The color green

the dynamics of a symphony of green

All summer long, we live in a sea of green. The forest, the bogs, the meadows are awash in greens—silvery, yellowish, dusky, bluish, greyish, even reddish—but all greens. I’m reminded of the story of the visiting symphony musician who took a walk in our forest, and came back thinking of all the green shades as a form of music—a symphony in green.

Technically, we see ‘green’ because all those leafy surfaces reflect the green wavelengths of the sun’s light. Other wavelengths are used by the plants to power the process of photosynthesis, which links carbon dioxide with water to form carbohydrates, releasing oxygen as a by-product. All terrestrial and freshwater life and much of the life in the ocean depend directly or indirectly on plant carbohydrates for energy and on oxygen for respiration.

After a green summer, fall and winter come (and here I am thinking of a proper winter, with snow and frost). In addition to the effects of cold itself, cold weather often makes water less available, in some cases creating a degree of drought. Both cold and drought can create problems for plants. As fall proceeds, we can begin to see that plants in our forests have a variety of strategies for dealing with the cold and ice and the relative lack of available water: some endure the hard season, others have ways to avoid the difficulties of the season.

The spruces and hemlocks are ‘evergreens’. They hang on to their needles for years, replacing them gradually and in piecemeal fashion. They can carry out photosynthesis, at a low rate, even in winter. The sturdy, compact needles have relatively little surface area per volume, which conserves water, and they are covered in a waxy cuticle that helps protect against frostbite and water loss. Basically, they just tough it out through the cold season.

In contrast, the deciduous trees and shrubs (willow, cottonwood, alder, blueberry, devil’s club, etc.) drop their leaves, avoiding frost damage. Their leaves release lots of water in summer, so losing leaves is also a means of conserving water. There is a cost to this strategy, of course, because the plants have to produce new leaves in the following spring. If leaves are dropped below the plant, some nutrients may be recycled, but large amounts of stored carbohydrates and nitrogen are spent on new leaves. Nevertheless, deciduousness is a way to avoid many of the problems that winter can bring.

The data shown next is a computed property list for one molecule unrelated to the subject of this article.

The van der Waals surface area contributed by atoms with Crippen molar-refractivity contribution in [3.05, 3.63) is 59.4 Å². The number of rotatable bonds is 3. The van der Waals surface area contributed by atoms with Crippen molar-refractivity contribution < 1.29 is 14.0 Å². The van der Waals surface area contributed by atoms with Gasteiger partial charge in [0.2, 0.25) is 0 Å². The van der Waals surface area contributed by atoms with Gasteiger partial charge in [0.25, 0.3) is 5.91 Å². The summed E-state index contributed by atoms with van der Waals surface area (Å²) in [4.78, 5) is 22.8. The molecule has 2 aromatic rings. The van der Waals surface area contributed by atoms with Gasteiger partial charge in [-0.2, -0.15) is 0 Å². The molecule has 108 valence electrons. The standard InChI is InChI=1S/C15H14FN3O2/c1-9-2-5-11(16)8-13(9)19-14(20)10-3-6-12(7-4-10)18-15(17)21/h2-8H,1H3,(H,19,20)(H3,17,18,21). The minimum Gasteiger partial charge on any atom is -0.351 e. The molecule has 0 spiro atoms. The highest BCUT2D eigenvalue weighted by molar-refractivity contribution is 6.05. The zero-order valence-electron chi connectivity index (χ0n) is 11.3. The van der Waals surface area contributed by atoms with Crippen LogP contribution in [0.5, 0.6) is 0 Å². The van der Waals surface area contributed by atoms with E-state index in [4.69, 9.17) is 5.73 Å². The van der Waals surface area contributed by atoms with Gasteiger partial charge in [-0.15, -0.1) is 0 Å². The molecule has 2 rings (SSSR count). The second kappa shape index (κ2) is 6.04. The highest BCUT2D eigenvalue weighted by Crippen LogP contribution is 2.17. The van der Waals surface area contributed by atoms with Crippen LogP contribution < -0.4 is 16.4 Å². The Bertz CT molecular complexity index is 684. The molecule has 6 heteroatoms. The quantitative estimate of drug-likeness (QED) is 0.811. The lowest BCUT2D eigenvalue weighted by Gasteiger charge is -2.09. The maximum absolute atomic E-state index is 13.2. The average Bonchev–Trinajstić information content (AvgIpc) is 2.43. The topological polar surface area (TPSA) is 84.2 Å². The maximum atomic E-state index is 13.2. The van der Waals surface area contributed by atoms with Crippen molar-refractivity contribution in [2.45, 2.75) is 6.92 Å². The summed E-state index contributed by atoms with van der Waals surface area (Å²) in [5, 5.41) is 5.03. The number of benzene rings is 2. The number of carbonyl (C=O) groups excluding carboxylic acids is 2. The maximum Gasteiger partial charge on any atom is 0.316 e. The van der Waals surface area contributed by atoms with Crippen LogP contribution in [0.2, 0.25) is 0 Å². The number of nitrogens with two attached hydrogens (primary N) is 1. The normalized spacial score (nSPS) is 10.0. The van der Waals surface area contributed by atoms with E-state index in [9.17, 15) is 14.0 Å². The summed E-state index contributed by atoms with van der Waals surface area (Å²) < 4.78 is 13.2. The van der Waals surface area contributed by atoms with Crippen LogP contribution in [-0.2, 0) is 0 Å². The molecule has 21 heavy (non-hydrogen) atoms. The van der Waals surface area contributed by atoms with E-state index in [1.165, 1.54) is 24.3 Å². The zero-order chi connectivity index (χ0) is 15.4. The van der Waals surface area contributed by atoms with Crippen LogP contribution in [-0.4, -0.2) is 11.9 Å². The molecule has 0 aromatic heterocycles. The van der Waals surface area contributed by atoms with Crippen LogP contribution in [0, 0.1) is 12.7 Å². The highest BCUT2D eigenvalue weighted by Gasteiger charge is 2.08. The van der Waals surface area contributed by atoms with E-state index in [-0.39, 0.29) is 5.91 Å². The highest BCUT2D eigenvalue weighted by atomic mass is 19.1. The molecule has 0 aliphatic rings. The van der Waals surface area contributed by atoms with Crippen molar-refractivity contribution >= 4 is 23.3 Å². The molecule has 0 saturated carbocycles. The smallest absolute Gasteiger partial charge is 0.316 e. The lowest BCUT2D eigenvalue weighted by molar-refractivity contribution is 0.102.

Within the forest, blankets and festoons of moss adorn trunks, branches, rocks, and ground. These small plants have a different strategy. They are evergreen, but in dry or very cold times, they tend to shrivel up and wait for better times. When the rains come again, they take up water through the leaves and revive, almost magically, resuming life where they left off.

Among the herbaceous plants of the forest, we see that many of them turn brown and limp as fall progresses. Skunk cabbage leaves lie flat on the ground and start to decay quickly. Lady ferns are brown but still stand, droopingly, and many other ferns die back altogether. In short, they (like the deciduous trees) avoid most of winter’s effects and pay the cost of producing new leaves in spring.

In contrast to such species, there are several species in the understory that stay green all year long: Think of fern-leaf goldthread, the several species of wintergreen, and the so-called rattlesnake plantain (which is an orchid), and deer fern and licorice fern, for example. They all keep their green leaves, which become a bit more conspicuous in winter when other species have disappeared; even against a background of green mosses, their leaf shaped are distinctive. I have to wonder about the wintering strategies of these herbaceous species. The two ferns appear to have tough fronds that might work like the conifer needles, but how are the other herbaceous evergreen species protected from frost and desiccation?

In summary, some plants endure winter’s effects, some largely avoid them, either temporarily (mosses) or for the whole season (all the deciduous species). Although botanists can suggest ways in which the spruces and hemlocks manage to endure, I have found no information on how the evergreen herbs survive and thrive over a winter.

More unanswered questions! Nevertheless, I suggest that it is worth asking the questions, because ultimately they help us perceive and eventually understand the complexity of our forests.

%d bloggers like this: